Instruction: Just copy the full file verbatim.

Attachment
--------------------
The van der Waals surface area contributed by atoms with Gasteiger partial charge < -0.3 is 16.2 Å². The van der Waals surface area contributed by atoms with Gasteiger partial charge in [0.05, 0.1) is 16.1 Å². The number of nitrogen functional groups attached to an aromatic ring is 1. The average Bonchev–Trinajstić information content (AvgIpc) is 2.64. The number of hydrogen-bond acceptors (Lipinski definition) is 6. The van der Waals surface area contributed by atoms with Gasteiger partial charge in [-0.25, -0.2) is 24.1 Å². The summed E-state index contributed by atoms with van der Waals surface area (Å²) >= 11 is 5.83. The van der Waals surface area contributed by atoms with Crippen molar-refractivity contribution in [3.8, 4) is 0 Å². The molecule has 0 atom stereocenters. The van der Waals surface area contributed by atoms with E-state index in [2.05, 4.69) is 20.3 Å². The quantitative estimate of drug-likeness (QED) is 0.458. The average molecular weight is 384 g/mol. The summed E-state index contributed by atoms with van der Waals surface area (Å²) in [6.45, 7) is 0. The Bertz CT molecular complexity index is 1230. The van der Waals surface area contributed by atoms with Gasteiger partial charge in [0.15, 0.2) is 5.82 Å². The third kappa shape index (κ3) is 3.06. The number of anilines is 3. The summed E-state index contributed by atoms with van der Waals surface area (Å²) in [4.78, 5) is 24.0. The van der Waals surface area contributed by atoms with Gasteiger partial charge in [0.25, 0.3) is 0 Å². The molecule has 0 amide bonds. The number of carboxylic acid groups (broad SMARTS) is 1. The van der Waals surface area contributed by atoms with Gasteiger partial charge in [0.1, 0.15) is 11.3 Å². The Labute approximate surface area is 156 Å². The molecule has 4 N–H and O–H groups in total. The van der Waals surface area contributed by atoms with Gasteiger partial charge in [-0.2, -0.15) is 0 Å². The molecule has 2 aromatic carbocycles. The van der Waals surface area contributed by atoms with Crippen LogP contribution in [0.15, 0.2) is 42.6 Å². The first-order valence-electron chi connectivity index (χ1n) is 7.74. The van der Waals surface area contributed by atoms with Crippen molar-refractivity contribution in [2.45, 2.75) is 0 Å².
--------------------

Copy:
The van der Waals surface area contributed by atoms with Gasteiger partial charge < -0.3 is 16.2 Å². The van der Waals surface area contributed by atoms with Gasteiger partial charge in [0.05, 0.1) is 16.1 Å². The number of nitrogen functional groups attached to an aromatic ring is 1. The average Bonchev–Trinajstić information content (AvgIpc) is 2.64. The number of hydrogen-bond acceptors (Lipinski definition) is 6. The van der Waals surface area contributed by atoms with Gasteiger partial charge in [-0.25, -0.2) is 24.1 Å². The summed E-state index contributed by atoms with van der Waals surface area (Å²) >= 11 is 5.83. The van der Waals surface area contributed by atoms with Crippen molar-refractivity contribution in [3.8, 4) is 0 Å². The molecule has 0 atom stereocenters. The van der Waals surface area contributed by atoms with E-state index in [2.05, 4.69) is 20.3 Å². The quantitative estimate of drug-likeness (QED) is 0.458. The average molecular weight is 384 g/mol. The summed E-state index contributed by atoms with van der Waals surface area (Å²) in [6.45, 7) is 0. The Bertz CT molecular complexity index is 1230. The van der Waals surface area contributed by atoms with Gasteiger partial charge in [0.15, 0.2) is 5.82 Å². The third kappa shape index (κ3) is 3.06. The number of anilines is 3. The summed E-state index contributed by atoms with van der Waals surface area (Å²) in [4.78, 5) is 24.0. The van der Waals surface area contributed by atoms with Gasteiger partial charge in [0.25, 0.3) is 0 Å². The molecule has 0 amide bonds. The number of carboxylic acid groups (broad SMARTS) is 1. The van der Waals surface area contributed by atoms with Gasteiger partial charge in [0.1, 0.15) is 11.3 Å². The Labute approximate surface area is 156 Å². The molecule has 4 N–H and O–H groups in total. The van der Waals surface area contributed by atoms with Gasteiger partial charge in [-0.2, -0.15) is 0 Å². The molecule has 2 aromatic carbocycles. The van der Waals surface area contributed by atoms with Crippen LogP contribution in [0.15, 0.2) is 42.6 Å². The first-order valence-electron chi connectivity index (χ1n) is 7.74. The van der Waals surface area contributed by atoms with Crippen molar-refractivity contribution in [2.45, 2.75) is 0 Å².